Slide 20. Pickhardt Results.

Slide 20

Pickhardt Results. SLIDE 20 NOTES: The additional outcome measures described in this slide – extra-colonic findings, procedural time, and patient satisfaction – are secondary outcomes that may be important in evaluating the cost-effectiveness (more...)

Slide 21. Pickhardt Results Summary Statistics.

Slide 21

Pickhardt Results Summary Statistics. SLIDE 21 NOTES: Overall summary statistics for VC performance --with a cutoff range of 8 mm or greater, sensitivity and specificity of VC are greater than 90 percent. However, test positivity rates are high, which (more...)

Slide 22. Pickhardt Study: Questions/Issues.

Slide 22

Pickhardt Study: Questions/Issues. SLIDE 22 NOTES: No notes.

Slide 23. Test Performance Other Studies.

Slide 23

Test Performance Other Studies. SLIDE 23 NOTES: Here is a brief description of some provocative technologies ‘not (yet) ready for prime time:’ Flurodioxyglucose Positron Emission Tomography (FDG-PET) FDGs take up metabolically active cells. (more...)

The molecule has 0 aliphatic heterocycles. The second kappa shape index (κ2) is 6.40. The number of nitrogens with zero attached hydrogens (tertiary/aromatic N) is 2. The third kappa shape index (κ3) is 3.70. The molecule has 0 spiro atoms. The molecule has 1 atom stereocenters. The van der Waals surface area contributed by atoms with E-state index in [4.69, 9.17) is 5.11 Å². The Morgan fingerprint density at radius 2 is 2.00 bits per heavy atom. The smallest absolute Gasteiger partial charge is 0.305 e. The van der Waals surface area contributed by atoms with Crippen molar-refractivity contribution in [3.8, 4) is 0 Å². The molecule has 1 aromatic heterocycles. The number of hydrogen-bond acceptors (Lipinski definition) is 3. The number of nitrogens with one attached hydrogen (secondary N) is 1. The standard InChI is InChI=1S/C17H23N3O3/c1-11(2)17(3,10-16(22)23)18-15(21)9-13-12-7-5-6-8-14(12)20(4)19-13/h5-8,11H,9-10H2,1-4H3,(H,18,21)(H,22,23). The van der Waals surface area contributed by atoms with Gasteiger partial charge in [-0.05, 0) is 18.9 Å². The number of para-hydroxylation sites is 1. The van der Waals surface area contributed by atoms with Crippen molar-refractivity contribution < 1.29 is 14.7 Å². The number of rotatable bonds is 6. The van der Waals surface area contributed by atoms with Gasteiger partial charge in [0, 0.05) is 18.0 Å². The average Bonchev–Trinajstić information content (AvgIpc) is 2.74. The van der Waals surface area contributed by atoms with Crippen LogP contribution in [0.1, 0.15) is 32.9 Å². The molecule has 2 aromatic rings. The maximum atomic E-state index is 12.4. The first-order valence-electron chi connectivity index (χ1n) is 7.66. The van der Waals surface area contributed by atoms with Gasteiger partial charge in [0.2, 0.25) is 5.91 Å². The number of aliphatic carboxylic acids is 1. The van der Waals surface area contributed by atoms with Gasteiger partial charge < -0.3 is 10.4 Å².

Slide 24. Test Performance The Bottom-Line.

Slide 24

Test Performance The Bottom-Line. SLIDE 24 NOTES: This table shows the broad range of sensitivity and specificity for polyps and cancer across all of the technologies reviewed here.

Slide 25. Test Performance The Bottom-Line.

Slide 25

Test Performance The Bottom-Line. SLIDE 25 NOTES: No notes.

Slide 26. Summary Comments.

Slide 26

Summary Comments. SLIDE 26 NOTES: To summarize the entire literature, I would say that at present we have no clear gold standard for overall analysis. However, the segmentally unblinded colonoscopy using complementary studies is probably the best approach (more...)

Slide 27. Summary Comments.

Slide 27

Summary Comments. SLIDE 27 NOTES: No notes.

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Copyright © 2005, National Academy of Sciences.
Bookshelf ID: NBK83901